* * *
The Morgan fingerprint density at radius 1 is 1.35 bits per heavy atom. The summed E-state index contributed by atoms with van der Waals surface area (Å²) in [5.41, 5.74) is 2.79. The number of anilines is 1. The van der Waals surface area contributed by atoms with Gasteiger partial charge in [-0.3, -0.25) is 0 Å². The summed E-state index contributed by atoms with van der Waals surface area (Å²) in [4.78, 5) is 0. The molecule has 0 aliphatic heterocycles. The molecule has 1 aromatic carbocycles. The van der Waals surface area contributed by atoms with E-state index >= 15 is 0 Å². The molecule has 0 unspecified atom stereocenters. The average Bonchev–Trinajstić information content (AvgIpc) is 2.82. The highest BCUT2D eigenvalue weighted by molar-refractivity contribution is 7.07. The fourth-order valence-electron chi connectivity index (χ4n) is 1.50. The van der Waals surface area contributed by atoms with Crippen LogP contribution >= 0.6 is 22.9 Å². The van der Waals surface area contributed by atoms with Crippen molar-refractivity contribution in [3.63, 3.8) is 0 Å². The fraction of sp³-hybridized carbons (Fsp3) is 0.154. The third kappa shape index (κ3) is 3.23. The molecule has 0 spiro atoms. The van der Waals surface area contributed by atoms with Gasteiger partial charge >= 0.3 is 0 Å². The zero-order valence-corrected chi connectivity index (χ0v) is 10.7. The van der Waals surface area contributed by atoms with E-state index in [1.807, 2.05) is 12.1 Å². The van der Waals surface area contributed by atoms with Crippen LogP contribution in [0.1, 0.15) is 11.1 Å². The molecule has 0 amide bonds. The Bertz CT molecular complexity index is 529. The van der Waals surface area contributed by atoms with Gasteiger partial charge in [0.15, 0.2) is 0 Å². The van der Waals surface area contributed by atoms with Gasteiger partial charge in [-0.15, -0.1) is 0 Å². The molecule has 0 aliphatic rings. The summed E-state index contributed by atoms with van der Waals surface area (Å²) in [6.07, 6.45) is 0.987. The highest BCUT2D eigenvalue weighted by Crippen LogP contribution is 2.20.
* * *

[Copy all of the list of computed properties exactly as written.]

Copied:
The Morgan fingerprint density at radius 1 is 1.35 bits per heavy atom. The summed E-state index contributed by atoms with van der Waals surface area (Å²) in [5.41, 5.74) is 2.79. The number of anilines is 1. The van der Waals surface area contributed by atoms with Gasteiger partial charge in [-0.3, -0.25) is 0 Å². The summed E-state index contributed by atoms with van der Waals surface area (Å²) in [4.78, 5) is 0. The molecule has 0 aliphatic heterocycles. The molecule has 1 aromatic carbocycles. The van der Waals surface area contributed by atoms with E-state index >= 15 is 0 Å². The molecule has 0 unspecified atom stereocenters. The average Bonchev–Trinajstić information content (AvgIpc) is 2.82. The highest BCUT2D eigenvalue weighted by molar-refractivity contribution is 7.07. The fourth-order valence-electron chi connectivity index (χ4n) is 1.50. The van der Waals surface area contributed by atoms with Crippen LogP contribution >= 0.6 is 22.9 Å². The van der Waals surface area contributed by atoms with Crippen molar-refractivity contribution in [3.63, 3.8) is 0 Å². The fraction of sp³-hybridized carbons (Fsp3) is 0.154. The third kappa shape index (κ3) is 3.23. The molecule has 0 spiro atoms. The van der Waals surface area contributed by atoms with Gasteiger partial charge >= 0.3 is 0 Å². The zero-order valence-corrected chi connectivity index (χ0v) is 10.7. The van der Waals surface area contributed by atoms with E-state index in [1.807, 2.05) is 12.1 Å². The van der Waals surface area contributed by atoms with Crippen LogP contribution in [0.1, 0.15) is 11.1 Å². The molecule has 0 amide bonds. The Bertz CT molecular complexity index is 529. The van der Waals surface area contributed by atoms with Gasteiger partial charge in [0.15, 0.2) is 0 Å². The van der Waals surface area contributed by atoms with Gasteiger partial charge in [-0.15, -0.1) is 0 Å². The molecule has 0 aliphatic rings. The summed E-state index contributed by atoms with van der Waals surface area (Å²) in [6.07, 6.45) is 0.987. The highest BCUT2D eigenvalue weighted by Crippen LogP contribution is 2.20.